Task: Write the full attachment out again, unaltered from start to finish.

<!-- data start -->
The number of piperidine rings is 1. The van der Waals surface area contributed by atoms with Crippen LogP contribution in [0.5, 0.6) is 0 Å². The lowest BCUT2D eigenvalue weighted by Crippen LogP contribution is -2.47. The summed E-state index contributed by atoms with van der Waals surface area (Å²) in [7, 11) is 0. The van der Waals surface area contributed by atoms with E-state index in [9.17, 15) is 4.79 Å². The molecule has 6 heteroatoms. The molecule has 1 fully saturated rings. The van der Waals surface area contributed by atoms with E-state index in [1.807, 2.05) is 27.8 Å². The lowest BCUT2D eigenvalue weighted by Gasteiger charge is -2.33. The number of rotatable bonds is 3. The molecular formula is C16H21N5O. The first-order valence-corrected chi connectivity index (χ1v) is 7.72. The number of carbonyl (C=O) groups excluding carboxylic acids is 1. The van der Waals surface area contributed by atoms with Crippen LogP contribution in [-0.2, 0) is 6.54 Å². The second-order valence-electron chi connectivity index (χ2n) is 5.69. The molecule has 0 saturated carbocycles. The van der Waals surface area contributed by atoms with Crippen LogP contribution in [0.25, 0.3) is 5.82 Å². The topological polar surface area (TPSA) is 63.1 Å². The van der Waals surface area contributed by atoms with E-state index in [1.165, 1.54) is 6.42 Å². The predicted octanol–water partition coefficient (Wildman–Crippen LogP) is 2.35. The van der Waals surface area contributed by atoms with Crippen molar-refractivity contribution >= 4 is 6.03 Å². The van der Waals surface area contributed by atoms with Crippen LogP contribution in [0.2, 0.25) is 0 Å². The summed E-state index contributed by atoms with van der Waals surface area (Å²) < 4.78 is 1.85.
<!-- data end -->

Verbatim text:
The number of piperidine rings is 1. The van der Waals surface area contributed by atoms with Crippen LogP contribution in [0.5, 0.6) is 0 Å². The lowest BCUT2D eigenvalue weighted by Crippen LogP contribution is -2.47. The summed E-state index contributed by atoms with van der Waals surface area (Å²) in [7, 11) is 0. The van der Waals surface area contributed by atoms with E-state index in [9.17, 15) is 4.79 Å². The molecule has 6 heteroatoms. The molecule has 1 fully saturated rings. The van der Waals surface area contributed by atoms with E-state index in [1.807, 2.05) is 27.8 Å². The lowest BCUT2D eigenvalue weighted by Gasteiger charge is -2.33. The number of rotatable bonds is 3. The molecular formula is C16H21N5O. The first-order valence-corrected chi connectivity index (χ1v) is 7.72. The number of carbonyl (C=O) groups excluding carboxylic acids is 1. The van der Waals surface area contributed by atoms with Crippen LogP contribution in [-0.2, 0) is 6.54 Å². The second-order valence-electron chi connectivity index (χ2n) is 5.69. The molecule has 0 saturated carbocycles. The van der Waals surface area contributed by atoms with Crippen LogP contribution in [0.25, 0.3) is 5.82 Å². The topological polar surface area (TPSA) is 63.1 Å². The van der Waals surface area contributed by atoms with E-state index in [1.165, 1.54) is 6.42 Å². The predicted octanol–water partition coefficient (Wildman–Crippen LogP) is 2.35. The van der Waals surface area contributed by atoms with Crippen molar-refractivity contribution >= 4 is 6.03 Å². The van der Waals surface area contributed by atoms with Crippen LogP contribution in [0.2, 0.25) is 0 Å². The summed E-state index contributed by atoms with van der Waals surface area (Å²) < 4.78 is 1.85.